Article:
Chancellor Rishi Sunak on Wednesday unveiled a £30billion support package to help boost the nation’s economic recovery, which included plans to subsidise restaurant bills throughout August to encourage people to dine out.
Chancellor Rishi Sunak announced the Eat Out to Help Out scheme on Wednesday in a bid to help restaurants
On Mondays, Tuesdays and Wednesdays in August, customers will be able to claim the reduction, up to a maximum of £10 per head, at participating businesses which will claim the money back from the Treasury.
Mr Sunak hailed the scheme as a ‘creative’ solution to get the restaurant trade back on its feet.
Chief executive Alasdair Murdoch of Burger King UK described the scheme as ‘innovative’.
But he added Government schemes do not do enough to compensate restaurants for the combination of fixed costs and lost sales throughout the pandemic.
He added on Newscast: ‘I don’t think you can ever get over the top of this problem.’
Last week it was announced up to 5,000 jobs are under threat at the group which owns Upper Crust and Caffe Ritazza following plunging passengers numbers at railway stations and airports amid the coronavirus pandemic.
The SSP group warned it expects to open only around a fifth of its sites in the UK by the autumn as travel is set to remain at very low levels amid the Covid-19 crisis.
It has launched a consultation on a restructure to ‘simplify and reshape’ the business in the face of the pandemic, which could lead to more than half of its 9,000-strong peak season workforce being axed.
It came in a wave of job cuts including 1,700 in the UK at Airbus.
That followed previous announcements by airline firms including Ryanair, EasyJet and British Airways, where a combined total of nearly 20,000 jobs are at risk, with consultations currently underway.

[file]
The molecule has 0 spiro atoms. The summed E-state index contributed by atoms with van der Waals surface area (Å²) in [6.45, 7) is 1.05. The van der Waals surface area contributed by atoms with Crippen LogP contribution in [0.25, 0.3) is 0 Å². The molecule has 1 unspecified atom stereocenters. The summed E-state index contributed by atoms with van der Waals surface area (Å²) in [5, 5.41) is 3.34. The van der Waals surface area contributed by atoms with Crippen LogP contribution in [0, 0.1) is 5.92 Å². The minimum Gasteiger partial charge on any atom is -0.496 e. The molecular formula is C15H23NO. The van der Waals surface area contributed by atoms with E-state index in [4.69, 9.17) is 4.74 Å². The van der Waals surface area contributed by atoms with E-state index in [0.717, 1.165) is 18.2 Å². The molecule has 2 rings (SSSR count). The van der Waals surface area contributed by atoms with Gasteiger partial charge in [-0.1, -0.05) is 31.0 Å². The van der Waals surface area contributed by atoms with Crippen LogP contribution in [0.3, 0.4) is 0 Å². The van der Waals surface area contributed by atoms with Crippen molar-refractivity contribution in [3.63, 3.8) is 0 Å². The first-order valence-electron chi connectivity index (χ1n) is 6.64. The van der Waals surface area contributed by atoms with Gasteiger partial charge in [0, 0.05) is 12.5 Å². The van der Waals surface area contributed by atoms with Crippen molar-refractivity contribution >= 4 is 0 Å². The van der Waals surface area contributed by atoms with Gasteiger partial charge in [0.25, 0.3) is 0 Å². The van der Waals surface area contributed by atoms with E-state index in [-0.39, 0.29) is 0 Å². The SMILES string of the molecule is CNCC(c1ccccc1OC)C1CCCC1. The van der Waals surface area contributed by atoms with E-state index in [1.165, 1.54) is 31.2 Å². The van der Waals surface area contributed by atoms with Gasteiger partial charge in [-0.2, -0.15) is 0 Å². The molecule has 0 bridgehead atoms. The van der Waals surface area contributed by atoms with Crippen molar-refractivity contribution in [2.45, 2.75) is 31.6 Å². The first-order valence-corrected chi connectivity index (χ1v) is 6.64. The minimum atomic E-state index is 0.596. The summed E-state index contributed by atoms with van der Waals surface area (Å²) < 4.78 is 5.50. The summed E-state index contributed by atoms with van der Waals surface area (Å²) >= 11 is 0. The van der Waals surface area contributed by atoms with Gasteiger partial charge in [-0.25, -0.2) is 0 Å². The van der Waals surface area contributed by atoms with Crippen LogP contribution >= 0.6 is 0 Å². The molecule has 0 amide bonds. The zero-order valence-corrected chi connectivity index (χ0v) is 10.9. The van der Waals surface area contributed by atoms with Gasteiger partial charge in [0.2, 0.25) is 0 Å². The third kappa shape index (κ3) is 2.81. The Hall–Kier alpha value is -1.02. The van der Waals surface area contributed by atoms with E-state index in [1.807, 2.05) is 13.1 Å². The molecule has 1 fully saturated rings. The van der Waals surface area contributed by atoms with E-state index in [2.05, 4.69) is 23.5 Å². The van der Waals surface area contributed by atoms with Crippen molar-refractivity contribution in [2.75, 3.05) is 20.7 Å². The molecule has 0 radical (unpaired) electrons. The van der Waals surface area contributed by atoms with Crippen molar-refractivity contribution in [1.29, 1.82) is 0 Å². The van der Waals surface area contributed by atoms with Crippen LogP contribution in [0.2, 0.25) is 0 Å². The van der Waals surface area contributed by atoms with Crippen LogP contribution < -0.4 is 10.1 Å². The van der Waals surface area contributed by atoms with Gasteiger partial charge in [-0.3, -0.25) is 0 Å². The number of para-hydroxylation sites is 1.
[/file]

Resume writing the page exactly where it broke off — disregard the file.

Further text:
Elsewhere Harrods announced up to 700 jobs were at risk, Topshop owner Arcadia made 500 head office redundancies and Bentley said 1,000 were in peril.
Two in five of the entire workforce employed by DHL on the JLR logistics contract face losing their jobs, around 2,200 according to trade union Unite.
The cuts are set to fall on all of JLR’s major factories in the North West and the West Midlands including Castle Bromwich, Ellesmere Port, Halewood, Hams Hall, Midpoint, Solihull and Tyrefort, will be affected by the proposed redundancies.
Fashion giant H&M confirmed on Tuesday it was closing 170 of its stores, putting hundreds of positions at risk.
Eat Out To Help Out: How does it work and when is it being rolled out?
On Mondays, Tuesdays and Wednesdays in the month of August, Britons can eat out for a discount price.
At businesses participating in the scheme, diners will receive a 50 per cent discount, up to a maximum of £10 per head.
So if a meal costs £20, the diner will get £10 off, but if a meal costs £30, the diner will still only get £10 off.
Businesses will claim the money back from the Treasury, which is expected to spend £500million on the scheme.
Restaurants and pubs are expected to announce their involvement over the coming weeks.
The discount covers non-alcoholic drinks, but not booze.